Tuesday, March 31, 2009
Working on another piece
Before picking out the first note, I spent several days just tapping out the rhythm of the "A" part while counting aloud the tempo. Eventually (it took a surprisingly long time), I "got" it. Then I set my metronome to 92 bpm, beeping every third beat (the piece is in 6/8 time), and started plucking out the notes. After getting the intonation and fingering worked out I finally started bowing it - still at that same plodding tempo. After several more days, I upped the metronome to 96. I was soon comfortable enough with the flow of this piece to start in on the "B" part - using the same process (tapping/counting, plucking, and then bowing). At this slow pace I'm able to consider each note, to think about how it's supposed to sound, how long it's supposed to play, how it ties into the ones before and after it, and how it fits together with the whole.
I've been looking forward a little more enthusiastically to my practices each morning, like a new bounce in my step. Because I can actually hear my progress on this piece. And I'm look forward to moving on into each new step.
I started taking an Advanced Music Theory course as a followup to last fall's Basic course. We began with melodic analysis and arranging (I chose the Breval Rondo for my first analysis homework). This is going to be a tough course; it's far more challenging than I'm used to, with lots of homework.
The ads for "The Soloist" movie have started showing up on TV. I'm hoping it measures up to the book.
Oh, I almost forgot. Check out this link ... It came to me via 'Google Alert' the other day. Other than the english text of the entry, everything else is in chinese (I think). The narrator reports starting the cello "6 years ago", studying under Wendell Margrave, a cellist who was rather prominent in Washington D.C. in the 1960s and 1970s, but died in 1985... I can't tell whether this is a short-story, a movie review, a personal and fanciful blog entry, or what, but it's quite profound in any case. Consider just this excerpt:
past changing. Oh, we switch salad(沙拉) dressings and mutual funds but
we don't change. We do what we can already do. The cello was something
I demonstrably(确然) couldn't do. Yet each Tuesday I could not do it
Saturday, March 28, 2009
This afternoon, while heading home from visiting my brother, we saw this ash-cloud rising above the western horizon and slowly drifting to the northeast, towards Anchorage. This particular eruption occurred at 3:30, sending a plume to 35,000 feet.
These shots were taken by my cellphone as we were heading west into Soldotna and then one in town. The volcano itself is hidden in the haze just to the left of the base of the ash-cloud.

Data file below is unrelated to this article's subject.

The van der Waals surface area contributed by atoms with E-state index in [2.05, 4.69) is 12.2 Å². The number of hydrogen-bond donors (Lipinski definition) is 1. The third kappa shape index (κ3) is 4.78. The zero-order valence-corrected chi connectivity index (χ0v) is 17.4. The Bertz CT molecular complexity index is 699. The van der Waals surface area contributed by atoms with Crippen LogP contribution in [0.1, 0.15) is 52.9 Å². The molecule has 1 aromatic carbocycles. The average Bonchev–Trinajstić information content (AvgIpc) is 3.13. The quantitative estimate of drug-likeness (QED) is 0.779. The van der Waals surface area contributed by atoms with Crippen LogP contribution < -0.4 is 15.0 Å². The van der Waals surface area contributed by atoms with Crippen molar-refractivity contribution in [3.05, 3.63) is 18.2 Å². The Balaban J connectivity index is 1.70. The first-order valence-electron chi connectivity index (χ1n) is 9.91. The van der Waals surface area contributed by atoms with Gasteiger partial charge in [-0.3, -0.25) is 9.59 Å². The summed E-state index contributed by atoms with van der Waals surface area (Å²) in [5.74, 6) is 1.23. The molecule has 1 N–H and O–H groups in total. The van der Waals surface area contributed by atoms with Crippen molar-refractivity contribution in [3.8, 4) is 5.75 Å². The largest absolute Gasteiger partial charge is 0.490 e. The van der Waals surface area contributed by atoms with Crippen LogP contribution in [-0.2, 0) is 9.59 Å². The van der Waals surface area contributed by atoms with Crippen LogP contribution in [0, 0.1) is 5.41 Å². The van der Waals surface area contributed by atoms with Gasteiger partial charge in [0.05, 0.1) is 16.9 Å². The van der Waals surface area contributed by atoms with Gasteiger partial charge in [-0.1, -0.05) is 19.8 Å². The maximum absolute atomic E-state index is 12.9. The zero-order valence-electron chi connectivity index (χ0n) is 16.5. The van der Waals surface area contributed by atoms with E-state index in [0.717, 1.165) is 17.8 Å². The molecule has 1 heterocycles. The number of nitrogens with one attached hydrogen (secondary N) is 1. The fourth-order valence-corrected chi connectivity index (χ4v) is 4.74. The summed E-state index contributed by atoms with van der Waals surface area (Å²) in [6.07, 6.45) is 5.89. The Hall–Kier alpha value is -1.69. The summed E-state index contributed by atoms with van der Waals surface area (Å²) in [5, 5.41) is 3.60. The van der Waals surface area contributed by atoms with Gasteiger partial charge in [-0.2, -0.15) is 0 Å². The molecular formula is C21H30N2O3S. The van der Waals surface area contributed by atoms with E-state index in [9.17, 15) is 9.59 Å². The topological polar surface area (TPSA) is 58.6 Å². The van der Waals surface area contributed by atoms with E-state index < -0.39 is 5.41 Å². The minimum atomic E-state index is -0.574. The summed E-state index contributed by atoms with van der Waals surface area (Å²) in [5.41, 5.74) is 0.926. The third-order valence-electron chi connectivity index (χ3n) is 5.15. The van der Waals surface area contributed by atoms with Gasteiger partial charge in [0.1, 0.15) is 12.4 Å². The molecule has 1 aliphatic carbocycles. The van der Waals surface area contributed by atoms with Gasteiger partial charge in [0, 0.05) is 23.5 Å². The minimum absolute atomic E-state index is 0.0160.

Friday, March 27, 2009
Although we have been under a constant alert, we weren't supposed to get any ash-fall here, so far. But Thursday afternoon, while the sun was shining and the sky was clear, we noticed a fine gray layer starting to buildup on the cars. We couldn't see any ash as it was falling, nor were there any visible clouds. Strange. Anyway, the winds overnight blew most of it off.
Not Pompeii, yet!
Wednesday, March 25, 2009
Redoubt rumbles, turtles tremble
We're waiting it out, while we're hoping the winds won't turn and dump ash all over us. The higher level winds are now blowing to the east - towards us. The lower winds are still blowing to the north and west. After Sunday night's small eruptions, there were two minor "explosions" today, but no ash cloud was detected this time.
We've had to deal with ash-falls several times in our 34 years here in Alaska. Nothing close to the mess they had in central Washington after Mt. St. Helens blew up in 1980. Still, enough to make us miserable for a few days or weeks each time. Our second winter in Alaska brought 1/2" of ash after an eruption of Mt. Augustine to the southwest of us. The world turned from pure white to dark gray and the dust blew around on the roads for several days before a fresh snowfall covered everything up, for a time. But after the snow melted in April, the ash was once again in our hair, our throats, our teeth, our eyes, and of course our air-filters. Although our houses are sealed fairly well to keep out the cold, the dust still found its way inside, coating everything.
Augustine erupted ten years later, again in the winter, but that ash-fall was pretty light. Then, Redoubt Volcano erupted in 1989, covering the area just to the north of us (where I was working at the time) with a relatively heavy dose of ash, but we only got dusted here at home. The summer rains cleaned it all up fairly quickly. Mt. Spurr had a few minor eruptions in 1992 just as the snow-melt was flowing into the gutters and ditches, so most of that minor ash-fall was quickly washed away. Since then we've been lucky.
Now, I am worried our luck is about to run out.
Z got his driver's license this past Monday. We had more than 50 hours of one-on-one lessons over the past 9 months, driving on all the worst possible road conditions - from dusty and muddy gravel roads to patchy ice, wet ice, deep snow, slush. Then, he attended a driving school to learn all the finer points. I think he'll be a pretty good driver.